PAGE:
Wednesday, August 3, 2011

Kieran Jordan Interview at Catskill Irish Arts Week 2011

Kieran Jordan is an Irish dance performer, choreographer, and instructor in the Boston area. One of her specialties is Irish sean nós step dance, which is improvised, percussive, old-style Irish dance. She taught both mornings and afternoons in July 2011 at the Catskill Irish Arts Week in East Durham where she gave us the following interview.

Question: How long have you been doing Irish dance?

Kieran Jordan: I started Irish dancing when I was five years old and have been continuing it for the 31 years since. I love Irish dance and it is my full time work. I wasn't sure I could have a career in Irish dance because when I was thinking about careers, there weren't many people making it their career. This was before Riverdance became popular. There didn't seem to be a future beyond teaching and running a dancing school, and I never pictured myself doing that. I was performing a lot in my twenties, and one thing led to the next. My career is a balance of teaching, performing, and recordings.

It's great to make a living doing what I love and I like being my own boss, although it is challenging. It is not always easy. But hey, this is Catskill Irish Arts week, so I'm not going to worry about it here. I'm just going to have fun! I look forward to this all year.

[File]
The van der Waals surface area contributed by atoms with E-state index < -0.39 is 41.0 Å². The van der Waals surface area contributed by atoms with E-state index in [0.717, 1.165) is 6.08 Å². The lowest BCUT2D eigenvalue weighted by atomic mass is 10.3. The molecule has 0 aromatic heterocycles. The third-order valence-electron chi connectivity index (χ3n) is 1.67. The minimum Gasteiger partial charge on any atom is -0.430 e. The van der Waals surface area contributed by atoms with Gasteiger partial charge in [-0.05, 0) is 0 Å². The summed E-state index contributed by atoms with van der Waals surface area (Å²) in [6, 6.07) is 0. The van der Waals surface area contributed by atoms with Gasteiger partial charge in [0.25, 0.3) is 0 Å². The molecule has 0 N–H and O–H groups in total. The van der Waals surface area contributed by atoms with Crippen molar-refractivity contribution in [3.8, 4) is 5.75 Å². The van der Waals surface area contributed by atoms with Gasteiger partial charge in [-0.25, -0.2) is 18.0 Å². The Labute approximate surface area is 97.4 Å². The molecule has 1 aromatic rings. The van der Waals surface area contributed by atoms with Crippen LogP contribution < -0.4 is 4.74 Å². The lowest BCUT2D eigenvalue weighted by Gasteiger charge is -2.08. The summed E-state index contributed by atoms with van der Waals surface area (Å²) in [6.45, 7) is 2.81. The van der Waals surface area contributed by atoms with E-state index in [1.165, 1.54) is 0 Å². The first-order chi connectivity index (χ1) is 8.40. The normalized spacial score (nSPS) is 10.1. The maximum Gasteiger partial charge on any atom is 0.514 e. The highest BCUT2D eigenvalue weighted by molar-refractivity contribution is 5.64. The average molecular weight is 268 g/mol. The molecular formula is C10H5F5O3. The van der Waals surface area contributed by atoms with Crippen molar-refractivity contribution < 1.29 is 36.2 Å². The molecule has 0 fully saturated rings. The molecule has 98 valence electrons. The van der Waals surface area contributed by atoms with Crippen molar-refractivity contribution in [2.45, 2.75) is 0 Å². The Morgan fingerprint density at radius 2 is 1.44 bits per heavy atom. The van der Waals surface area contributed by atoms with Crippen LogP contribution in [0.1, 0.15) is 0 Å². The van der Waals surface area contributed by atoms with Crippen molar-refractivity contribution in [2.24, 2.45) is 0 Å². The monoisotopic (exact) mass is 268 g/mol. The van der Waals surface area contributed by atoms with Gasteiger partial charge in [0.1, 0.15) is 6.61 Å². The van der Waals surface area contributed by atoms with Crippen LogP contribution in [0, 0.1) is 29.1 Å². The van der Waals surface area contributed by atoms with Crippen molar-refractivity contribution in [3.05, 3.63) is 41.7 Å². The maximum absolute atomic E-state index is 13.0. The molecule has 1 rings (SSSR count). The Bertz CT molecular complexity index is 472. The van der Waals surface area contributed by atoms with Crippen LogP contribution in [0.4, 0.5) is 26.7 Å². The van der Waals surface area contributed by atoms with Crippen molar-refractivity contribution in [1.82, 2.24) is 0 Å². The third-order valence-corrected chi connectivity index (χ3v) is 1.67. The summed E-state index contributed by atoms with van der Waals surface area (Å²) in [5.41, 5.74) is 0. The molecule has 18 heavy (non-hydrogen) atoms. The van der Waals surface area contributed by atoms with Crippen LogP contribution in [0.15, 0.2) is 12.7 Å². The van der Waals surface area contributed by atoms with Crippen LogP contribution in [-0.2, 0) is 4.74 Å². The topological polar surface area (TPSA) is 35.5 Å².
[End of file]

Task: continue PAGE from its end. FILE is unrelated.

Question: Do you teach masses of people at once? Do you teach both new and experienced students?

Kieran Jordan: It fluctuates. I do have some faithful groups of people who have danced with me for years, and I also have new people all the time. Right now I think the interest is low. It might be the recession, but also these things go in trends, waves.

Question: So we are not in a time period like when Riverdance first burst into popularity?

Kieran Jordan: Right now I think the general interest in Irish dance has plateaued. There isn't a huge resurgence right now. Still certainly there are always people who find inspiration in the music and the dance, who get “bit” by this bug!

Question: When you were five years old you learned traditional step dance. How did you make the conversion to sean nós?

Kieran Jordan: In high school I did a little bit of tap dance and then I became very interested in Cape Breton step dance from Nova Scotia in Canada. I just love that music and the steps are so playful and energetic in a way that allows for improvisation between the dancer and the musicians. Things are not as quite mapped out in sean-nós as in traditional Irish step dance. So I started to gravitate toward Cape Breton dance. Then I saw Irish sean nós dancing. I saw Seosamh O Neachtain on a television piece. I watched Donnacha O’Muineachain and Mick Mulkerrin perform at Gaelic Roots at Boston College. And Joe O'Donovan was a great dance master who I was fortunate enough to study with in Cork, at UCC.

In the early 90s it seemed like the interest in sean nós was starting to grow. Maybe there were more opportunities, or maybe it was becoming more visible. So I loved sean nós and I pretty much abandoned competitive Irish step dance. I gravitated toward all these styles like Cape Briton and sean nós, which are about improvising and interacting with the music. I was working with a lot of live music in Boston because there is such a great music scene there. I had a lot of opportunities for collaboration, picking things apart with musicians. I found these dance styles more suitable to my personality. They allowed me to really express myself in my performances and choreography.

Question: Was the dancing in the Titantic movie anything of interest to you?